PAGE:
Holi is one of the major festivals celebrated with great joy and zest throughout the length and breadth of the country. The festival also known as the festival of colors typically occurs on the full moon day of the Hindu month, Phalgun, which is the month of March as per the English calendar.

Holi Festival of Colors :

The Holi Festival is known by different names in different regions of the country. In the eastern regions of the country, in West Bengal and Orrisa it is celebrated as Dol Yatra. In Rajasthan it is known as Gangaur and in Punjab it is known as Hola Mohalla. Although, the festival is known by different names, it is celebrated with equal spirit.

The Holi festival marks the onset of the spring season. It also indicates the harvest season, farmers through the country welcome the festive season and offer a prayer to god to thank for the rich harvest and pray for fertile soil for the next season.

Days before the start of the holi festival the entire county is abuzz with festive spirit. The market place is busy with several activities, people shop for new clothes and sweets. Heaps of colors of different hues is raked up on stall all over the market.

The holi festival celebrations start with the burning of the bonfire on the night before the festival. Legend has it that the bonfire is lit to symbolize the victory of good over evil. According to the story Hiranyakashyap, the wicked King tried to kill his own son Pralhad by setting him on the fire by making him sit on the lap of his sister Holika, who was immune to fire. However, Holika was burned to ash while Pralhad came out unscathed. This age old tradition is still followed even in today’s modern times.

The next day people smear their faces with colors and indulge in sweet treat and Bhang a special drink made on this day.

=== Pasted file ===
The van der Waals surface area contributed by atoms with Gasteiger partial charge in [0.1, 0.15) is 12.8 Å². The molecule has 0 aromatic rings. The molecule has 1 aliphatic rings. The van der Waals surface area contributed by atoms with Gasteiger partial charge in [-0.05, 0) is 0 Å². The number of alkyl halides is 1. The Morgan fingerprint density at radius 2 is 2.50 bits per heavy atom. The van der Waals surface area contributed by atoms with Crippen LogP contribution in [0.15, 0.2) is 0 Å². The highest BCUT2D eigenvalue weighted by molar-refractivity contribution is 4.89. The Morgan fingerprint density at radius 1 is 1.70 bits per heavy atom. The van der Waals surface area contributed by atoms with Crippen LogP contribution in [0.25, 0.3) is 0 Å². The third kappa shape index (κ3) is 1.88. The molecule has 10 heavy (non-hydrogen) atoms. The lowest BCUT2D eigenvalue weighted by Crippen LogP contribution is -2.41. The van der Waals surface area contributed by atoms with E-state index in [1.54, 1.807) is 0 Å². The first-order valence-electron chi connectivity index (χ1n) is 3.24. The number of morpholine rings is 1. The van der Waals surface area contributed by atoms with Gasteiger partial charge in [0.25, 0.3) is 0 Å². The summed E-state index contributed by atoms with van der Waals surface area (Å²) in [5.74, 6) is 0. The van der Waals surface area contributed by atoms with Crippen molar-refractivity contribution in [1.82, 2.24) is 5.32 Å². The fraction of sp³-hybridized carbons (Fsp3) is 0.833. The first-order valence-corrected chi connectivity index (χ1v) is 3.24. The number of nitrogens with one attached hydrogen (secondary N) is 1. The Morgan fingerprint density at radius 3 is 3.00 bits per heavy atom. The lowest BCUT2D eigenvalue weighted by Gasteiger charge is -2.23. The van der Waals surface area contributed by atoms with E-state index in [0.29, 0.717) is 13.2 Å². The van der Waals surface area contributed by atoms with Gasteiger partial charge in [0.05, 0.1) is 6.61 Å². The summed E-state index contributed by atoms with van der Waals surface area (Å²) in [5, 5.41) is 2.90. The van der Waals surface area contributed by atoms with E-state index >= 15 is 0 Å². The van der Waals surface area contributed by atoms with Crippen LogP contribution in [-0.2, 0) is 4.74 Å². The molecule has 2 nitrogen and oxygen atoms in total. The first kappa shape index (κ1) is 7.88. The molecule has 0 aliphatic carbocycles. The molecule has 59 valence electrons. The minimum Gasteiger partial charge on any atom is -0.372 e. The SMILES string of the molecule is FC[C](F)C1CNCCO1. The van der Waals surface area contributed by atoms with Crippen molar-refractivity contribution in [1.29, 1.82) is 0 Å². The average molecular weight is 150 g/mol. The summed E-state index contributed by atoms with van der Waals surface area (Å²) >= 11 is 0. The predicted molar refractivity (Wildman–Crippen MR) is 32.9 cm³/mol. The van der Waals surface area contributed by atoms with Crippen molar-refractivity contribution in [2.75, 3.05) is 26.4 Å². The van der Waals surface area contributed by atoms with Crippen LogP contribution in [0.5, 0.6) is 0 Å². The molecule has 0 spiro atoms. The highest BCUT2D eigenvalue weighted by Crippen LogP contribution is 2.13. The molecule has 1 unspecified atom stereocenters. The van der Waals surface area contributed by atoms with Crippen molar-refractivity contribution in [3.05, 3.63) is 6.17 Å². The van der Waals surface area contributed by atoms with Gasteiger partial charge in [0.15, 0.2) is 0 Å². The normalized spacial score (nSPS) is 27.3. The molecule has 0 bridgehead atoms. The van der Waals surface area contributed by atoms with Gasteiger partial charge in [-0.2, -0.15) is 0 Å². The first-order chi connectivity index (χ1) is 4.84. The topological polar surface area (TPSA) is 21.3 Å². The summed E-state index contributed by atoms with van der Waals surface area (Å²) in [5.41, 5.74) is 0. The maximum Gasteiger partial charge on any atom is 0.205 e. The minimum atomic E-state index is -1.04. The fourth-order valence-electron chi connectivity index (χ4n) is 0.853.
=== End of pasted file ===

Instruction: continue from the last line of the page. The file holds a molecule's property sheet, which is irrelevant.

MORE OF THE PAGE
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Holi the Color Festival :

Colors play a significant role in everyday life. Colors are spread everywhere around a person all through his life. But the true meaning of colors can only be seen during the festival of Holi. Holi is the festival of colors and is celebrated all over India with great enthusiasm.

The importance of the festival lies in the fact that during the festival, people forget all their differences and celebrate Holi with brotherhood.

Festivals are an important part of Indian culture and Holi being an important Hindu festival has its own significance. The festival of Holi is connected to Lord Krishna and is celebrated with utmost zeal in parts of Mathura, Vrindavan, Barsana and other places related with birth of Lord Krishna. There are basically 2 types of Holi celebrated each year. One is the choti Holi and is also known as Holika Dahan, on this day bonfires are lit at various places as a symbol of burning away the evil.

Holika Dahan is celebrated because according to old myths it was on this day that Prahlad, devotee of Lord Vishnu escaped near death and Holika the evil got burned in fire. On the following day of Holika Dahan, Holi is celebrated in which people apply colors on each other’s faces. The celebration of Holi starts even 1 month before the festival and children throw water balloons and spray colors. On the day of Holi family members, neighbor and friends and relatives all gather to throw Gullal (colored powder) on each other.

It is celebrated at the end of the winter season (mid of March) and marks the beginning of summer season. The festival of Holi is a colorful event and it helps in bringing people close to each other and sends a message of love and peace to all.

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